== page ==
The induction of the C295 into the Indian Air Force brings into focus another workhorse transport plane of the IAF, the Ukrainian Antonov An-32. India has the option of fully localizing its manufacturing with spare parts and engines for its advanced An-132 variant when the need arises to replace it.
The C295, on the contrary, has little to no local manufacturing, whereas Tata Advanced Systems Limited’s (TASL) involvement is limited to assembling the plane from knocked-down kits. The Antonov option better serves India’s ‘Make in India’ through defense and employment generation goals.
Ukraine’s Antonov, whose An-32 serves the IAF as its workhorse medium-lift transport, has long offered to develop, test, and manufacture its An-132 advanced variant in the country.
Defense industry sources say the proposal also covers manufacturing the full range of spare parts and components with local Indian companies, building upon the An-32’s domestic vendor base developed over the last 40 years.
C295s to Replace Vintage Avro HS-748s
On September 20, the first C-295 landed at Gujarat’s Vadodara air base. The nearly Rs 20,000 crore deal ($2.5B) with Airbus Defence and Space to procure 56 C-295s involves procuring 16 units in a flyaway condition.
The rest will be assembled at the TASL facility in Vadodara – part of a joint venture between TASL and Airbus. The C295s are meant to replace the IAF’s aging fleet of 50 Avro HS-748 twin-turboprop aircraft.
The second C-295 is in final assembly at Seville in Spain and will be delivered in May 2024. The last of the 16 flyaway aircraft will be delivered to the IAF by August 2025. The first “made in India” C-295 will roll out of the Vadodara facility in September 2026 and the remaining 39 by August 2031.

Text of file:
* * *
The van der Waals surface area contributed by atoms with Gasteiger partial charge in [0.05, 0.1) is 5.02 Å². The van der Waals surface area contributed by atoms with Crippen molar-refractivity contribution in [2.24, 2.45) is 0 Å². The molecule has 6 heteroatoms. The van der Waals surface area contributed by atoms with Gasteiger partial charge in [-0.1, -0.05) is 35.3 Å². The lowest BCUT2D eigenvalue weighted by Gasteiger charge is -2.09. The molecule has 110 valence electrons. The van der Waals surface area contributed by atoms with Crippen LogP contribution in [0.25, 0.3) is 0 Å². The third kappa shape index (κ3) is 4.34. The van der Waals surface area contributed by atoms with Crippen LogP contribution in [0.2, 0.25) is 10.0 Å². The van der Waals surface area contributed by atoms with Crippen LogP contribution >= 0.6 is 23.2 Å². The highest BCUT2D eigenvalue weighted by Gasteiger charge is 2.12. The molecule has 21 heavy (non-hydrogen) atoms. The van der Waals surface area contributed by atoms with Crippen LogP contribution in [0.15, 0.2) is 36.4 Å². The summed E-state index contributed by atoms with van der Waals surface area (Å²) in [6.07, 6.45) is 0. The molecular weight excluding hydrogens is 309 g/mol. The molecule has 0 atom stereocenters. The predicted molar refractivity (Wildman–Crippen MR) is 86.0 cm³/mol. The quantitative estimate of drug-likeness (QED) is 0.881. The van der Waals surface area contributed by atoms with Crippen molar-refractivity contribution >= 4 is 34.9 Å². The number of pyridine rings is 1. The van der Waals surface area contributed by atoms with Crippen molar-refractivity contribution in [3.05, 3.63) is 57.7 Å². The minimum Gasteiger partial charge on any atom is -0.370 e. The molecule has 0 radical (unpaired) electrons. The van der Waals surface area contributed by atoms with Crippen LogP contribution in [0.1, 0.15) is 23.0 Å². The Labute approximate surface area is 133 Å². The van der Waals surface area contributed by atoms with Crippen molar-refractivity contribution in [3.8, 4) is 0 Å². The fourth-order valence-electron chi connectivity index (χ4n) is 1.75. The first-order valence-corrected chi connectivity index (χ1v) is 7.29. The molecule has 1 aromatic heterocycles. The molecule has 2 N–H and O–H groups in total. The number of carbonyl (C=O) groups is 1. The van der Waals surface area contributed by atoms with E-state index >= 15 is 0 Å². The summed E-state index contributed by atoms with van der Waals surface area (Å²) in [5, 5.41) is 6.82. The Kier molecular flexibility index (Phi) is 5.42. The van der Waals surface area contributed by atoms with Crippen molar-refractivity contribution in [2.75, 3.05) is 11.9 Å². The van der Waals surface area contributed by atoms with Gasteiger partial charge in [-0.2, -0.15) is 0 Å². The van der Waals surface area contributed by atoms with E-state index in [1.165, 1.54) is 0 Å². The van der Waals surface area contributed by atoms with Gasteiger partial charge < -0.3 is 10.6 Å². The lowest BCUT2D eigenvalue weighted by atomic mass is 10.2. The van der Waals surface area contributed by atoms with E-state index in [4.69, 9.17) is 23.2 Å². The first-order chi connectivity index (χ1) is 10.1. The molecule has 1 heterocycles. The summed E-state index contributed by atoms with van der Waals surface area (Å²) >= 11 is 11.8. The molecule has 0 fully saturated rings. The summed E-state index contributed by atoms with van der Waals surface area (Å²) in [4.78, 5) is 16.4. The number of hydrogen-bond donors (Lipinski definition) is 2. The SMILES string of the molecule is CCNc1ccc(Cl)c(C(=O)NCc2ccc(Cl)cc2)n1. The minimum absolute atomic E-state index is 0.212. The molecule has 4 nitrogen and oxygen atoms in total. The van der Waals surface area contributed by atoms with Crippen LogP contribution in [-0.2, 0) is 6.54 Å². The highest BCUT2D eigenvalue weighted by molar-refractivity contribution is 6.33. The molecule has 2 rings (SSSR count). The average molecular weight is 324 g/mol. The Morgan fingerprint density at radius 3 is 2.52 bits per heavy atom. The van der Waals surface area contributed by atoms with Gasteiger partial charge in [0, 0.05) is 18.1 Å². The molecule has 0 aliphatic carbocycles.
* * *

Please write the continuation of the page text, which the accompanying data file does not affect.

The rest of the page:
These are believed to be knocked-down kits with dismantled assemblies of a large number of parts and components. However, given the employment generation and techno-industrial development goals of the government’s flagship ‘Make in India through Defence,’ Ukraine’s Antonov appears to be better suited for the purpose.
IAF’s Medium-Lift Backbone
For one, the An-32 has been in the IAF’s service since 1982 and has been widely described as an immensely reliable aircraft with nearly unmatched durability and performance in extreme weather environments.
There are 105 An-32 aircraft purchased from the Soviet Union. It also remains widely employed in South Africa, South America, and Ukraine itself.
It has been the workhorse of supply and transport sorties in the high-altitude Himalayan airfields across India’s Northern and North Eastern borders facing China. Its distinctive over-wing turboprop engines keep off the dust and sand from the desolate Himalayan deserts in Ladakh – thrown up in plumes when the turboprops operate from the paved Advanced Landing Ground (ALG) and airstrips – from entering the delicate mechanics owing to their high ground clearance.
The advanced An-132 Technology Demonstrator (TD), an upgraded variant with advanced engine avionics, has long been offered to India and other An-32 users, with the signature feature being establishing an entire production line in the client country and complete Transfer of Technology (TOT) for continuing to manufacture the aircraft.
An-32 Has An Established Vendor & Industrial Base In India
The existing An-32 is repaired and maintained by the 1 Base Repair Depot (1 BRD) and 4 BRD at Kanpur. While the former maintains the engine, the latter is a Maintenance Repair and Overhaul (MRO) facility that upkeeps and fixes the rest of the airframe to ensure serviceability.